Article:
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Legislators Host Town Hall for Henrico Constituents

By Kaytlin Nickens and Maryum Elnasseh, Capital News Service

HENRICO -- With the federal government shut down over an impasse between Democrats and Republicans, state legislators from both parties emphasized bipartisanship at a town hall meeting Wednesday evening at Tuckahoe Library.

“This is the year that Virginia needs to come together,” said Del. Debra Rodman, D-Henrico.

More than 100 constituents came to hear Rodman, fellow Democratic Dels. Schuyler VanValkenburg and Dawn Adams, and Republican Sen. Siobhan Dunnavant discuss taxes, education and the polarized political climate.

‘Conforming’ to federal tax overhaul

A key issue when the General Assembly convenes next week for its 2019 session is “tax conformity” — whether Virginia should adjust the state tax code to align with the federal tax overhaul approved by Congress in 2017.

VanValkenburg called conformity “a good thing.” He said it would simplify the tax-filing process and help maintain Virginia’s reputation as a business-friendly state.

Virginia would see an increase in state tax revenues through the federal Tax Cuts and Jobs Act of 2017. A related issue is what to do with that money. Rodman and VanValkenburg want to increase state spending on education.

“In terms of investing, our schools need funding,” VanValkenburg said.

However, Dunnavant said she favors returning to taxpayers the additional state tax revenues that result from tax conformity. She said she will propose legislation to double the standard deduction when filing state income taxes.

“We still have plenty of money to live within our means and make the investments we need to make, but we really shouldn’t be taking money that isn’t ours,” Dunnavant said. “We should be returning that to the individuals that surrendered it.”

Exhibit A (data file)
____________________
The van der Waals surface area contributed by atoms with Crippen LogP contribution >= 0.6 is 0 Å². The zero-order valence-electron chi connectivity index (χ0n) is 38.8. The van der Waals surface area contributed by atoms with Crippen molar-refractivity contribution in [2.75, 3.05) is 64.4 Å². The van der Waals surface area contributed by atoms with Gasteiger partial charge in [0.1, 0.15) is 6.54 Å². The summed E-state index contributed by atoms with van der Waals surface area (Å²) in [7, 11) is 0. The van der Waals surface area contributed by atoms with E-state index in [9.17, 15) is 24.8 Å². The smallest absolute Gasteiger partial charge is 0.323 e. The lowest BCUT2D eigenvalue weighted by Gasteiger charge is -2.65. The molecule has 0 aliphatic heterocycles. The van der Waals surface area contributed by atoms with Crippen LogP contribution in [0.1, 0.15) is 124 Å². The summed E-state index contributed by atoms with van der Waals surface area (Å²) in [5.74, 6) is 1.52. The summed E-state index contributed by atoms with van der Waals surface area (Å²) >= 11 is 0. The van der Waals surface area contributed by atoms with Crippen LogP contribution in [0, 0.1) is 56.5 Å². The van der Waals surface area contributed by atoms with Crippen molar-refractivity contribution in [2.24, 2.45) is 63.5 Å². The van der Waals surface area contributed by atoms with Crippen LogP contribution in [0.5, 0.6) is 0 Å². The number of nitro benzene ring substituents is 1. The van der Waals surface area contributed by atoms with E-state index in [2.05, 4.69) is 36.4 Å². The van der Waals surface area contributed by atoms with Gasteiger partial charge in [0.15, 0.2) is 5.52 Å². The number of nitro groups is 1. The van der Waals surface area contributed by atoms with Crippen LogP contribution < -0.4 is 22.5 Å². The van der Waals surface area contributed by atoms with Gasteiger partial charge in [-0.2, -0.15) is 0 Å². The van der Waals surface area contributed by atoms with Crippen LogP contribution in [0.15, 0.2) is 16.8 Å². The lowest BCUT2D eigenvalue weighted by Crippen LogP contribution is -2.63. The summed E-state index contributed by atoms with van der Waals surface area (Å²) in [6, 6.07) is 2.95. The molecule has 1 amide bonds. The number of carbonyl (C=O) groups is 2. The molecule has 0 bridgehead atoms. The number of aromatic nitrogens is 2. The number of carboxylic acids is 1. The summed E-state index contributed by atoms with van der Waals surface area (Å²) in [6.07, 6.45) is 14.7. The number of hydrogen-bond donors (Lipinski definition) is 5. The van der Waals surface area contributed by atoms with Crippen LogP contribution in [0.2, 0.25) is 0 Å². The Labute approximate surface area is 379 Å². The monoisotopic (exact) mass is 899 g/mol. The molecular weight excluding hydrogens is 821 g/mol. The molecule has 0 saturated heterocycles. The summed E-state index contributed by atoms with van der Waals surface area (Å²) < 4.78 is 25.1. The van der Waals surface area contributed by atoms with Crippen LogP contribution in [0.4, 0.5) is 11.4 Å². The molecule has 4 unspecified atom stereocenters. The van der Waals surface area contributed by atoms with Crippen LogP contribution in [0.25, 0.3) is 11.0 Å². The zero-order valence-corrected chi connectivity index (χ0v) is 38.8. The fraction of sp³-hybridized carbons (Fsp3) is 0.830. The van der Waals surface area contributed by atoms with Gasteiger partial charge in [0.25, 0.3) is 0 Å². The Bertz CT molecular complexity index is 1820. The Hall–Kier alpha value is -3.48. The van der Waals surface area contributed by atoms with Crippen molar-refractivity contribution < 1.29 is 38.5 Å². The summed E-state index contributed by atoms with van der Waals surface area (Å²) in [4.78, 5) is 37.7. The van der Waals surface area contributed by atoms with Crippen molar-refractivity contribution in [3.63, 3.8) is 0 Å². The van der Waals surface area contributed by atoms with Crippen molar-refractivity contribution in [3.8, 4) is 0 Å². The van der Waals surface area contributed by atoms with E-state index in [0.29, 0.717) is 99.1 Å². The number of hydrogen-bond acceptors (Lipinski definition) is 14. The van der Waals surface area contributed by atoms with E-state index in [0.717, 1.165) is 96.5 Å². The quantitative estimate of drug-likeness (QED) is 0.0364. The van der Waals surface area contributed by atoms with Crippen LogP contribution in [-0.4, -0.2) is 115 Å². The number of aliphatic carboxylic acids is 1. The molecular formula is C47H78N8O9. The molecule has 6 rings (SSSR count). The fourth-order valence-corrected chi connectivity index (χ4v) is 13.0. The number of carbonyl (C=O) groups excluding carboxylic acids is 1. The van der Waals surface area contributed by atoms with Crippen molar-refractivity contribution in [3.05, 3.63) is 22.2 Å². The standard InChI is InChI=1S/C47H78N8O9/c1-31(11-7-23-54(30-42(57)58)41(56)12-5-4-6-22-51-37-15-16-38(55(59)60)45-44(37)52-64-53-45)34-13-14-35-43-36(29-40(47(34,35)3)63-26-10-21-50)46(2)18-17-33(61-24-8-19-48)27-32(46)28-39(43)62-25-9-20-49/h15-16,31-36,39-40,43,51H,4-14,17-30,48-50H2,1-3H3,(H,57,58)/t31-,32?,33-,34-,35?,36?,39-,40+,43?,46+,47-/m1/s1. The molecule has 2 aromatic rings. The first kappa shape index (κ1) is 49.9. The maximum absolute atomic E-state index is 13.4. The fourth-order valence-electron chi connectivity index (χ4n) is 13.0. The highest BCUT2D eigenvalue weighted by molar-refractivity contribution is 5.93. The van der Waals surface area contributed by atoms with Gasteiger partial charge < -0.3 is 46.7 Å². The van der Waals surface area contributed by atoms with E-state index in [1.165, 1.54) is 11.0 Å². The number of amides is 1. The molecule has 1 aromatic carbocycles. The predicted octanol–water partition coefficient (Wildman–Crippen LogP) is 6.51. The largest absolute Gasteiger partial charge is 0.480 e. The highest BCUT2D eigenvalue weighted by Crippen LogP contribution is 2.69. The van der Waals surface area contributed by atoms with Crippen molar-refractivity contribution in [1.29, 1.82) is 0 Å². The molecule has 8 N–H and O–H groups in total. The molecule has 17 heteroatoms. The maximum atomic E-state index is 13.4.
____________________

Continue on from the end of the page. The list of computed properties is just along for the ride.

Dunnavant’s comments were the only ones to draw the audience’s applause.

School counselors and other education priorities 

VanValkenburg, a teacher at Glen Allen High School, said he supports increasing the number of school counselors as well as school resource and safety officers.

Dunnavant agreed about the need for more school counselors. She also suggested adding behavior analysts — specially licensed individuals who go into classrooms and help manage students.

“When we talk about the school-to-prison pipeline, a lot of that has to do with kids being sent out of the classroom because they’re having behavioral problems,” Dunnavant said.

She proposed funding one behavior analyst for every five schools so that the analyst could spend one day a week at each school.

Adams expressed concern about school shootings. After the shooting in Parkland, Fla. in February, Adams said she conducted research on school shootings since the Columbine High School massacre in 1999. Adams said the most common thread is that the average shooter is a white male with no prior mental health diagnosis, and that an age in the ballpark of 17 years old is not uncommon.

“Many of the shootings — more than 50 percent — were as a result of some kind of emotional upset,” Adams said. “It all speaks to the idea that we need to teach our children how to communicate, how to deal with their problems, how to cope better with life.”

Rodman, who serves on the House Education Committee with VanValkenburg, said she is sponsoring a bill to address the teacher shortage in Virginia. It would require the Virginia Department of Education to monitor and address the number of teacher vacancies each year.

“If there’s nothing we can come together on in a bipartisan way, it is for us to come together for our teachers,” Rodman said.

Bipartisanship in an age of increasing polarization

The legislators were asked how they will work together to continue making Henrico a place where constituents want to raise their families.

“I think we all work bipartisan all the time,” Dunnavant said.  Last year, for example, she co-sponsored with Democrats a bill expanding access to cannabis-based oils to treat or alleviate the symptoms of diseases and other diagnosed conditions.

Adams agreed, emphasizing the importance of listening to people who have different ideas.

“I think that’s the only thing you can do to be a good delegate or a good senator is to communicate well and try to come up with solutions,” Adams said.

VanValkenburg said he hopes to have Republicans co-sponsor his education bills.

“There’s compromise to be had on all of this stuff,” VanValkenburg said. “And I think there’s a coming together that’ll happen.”

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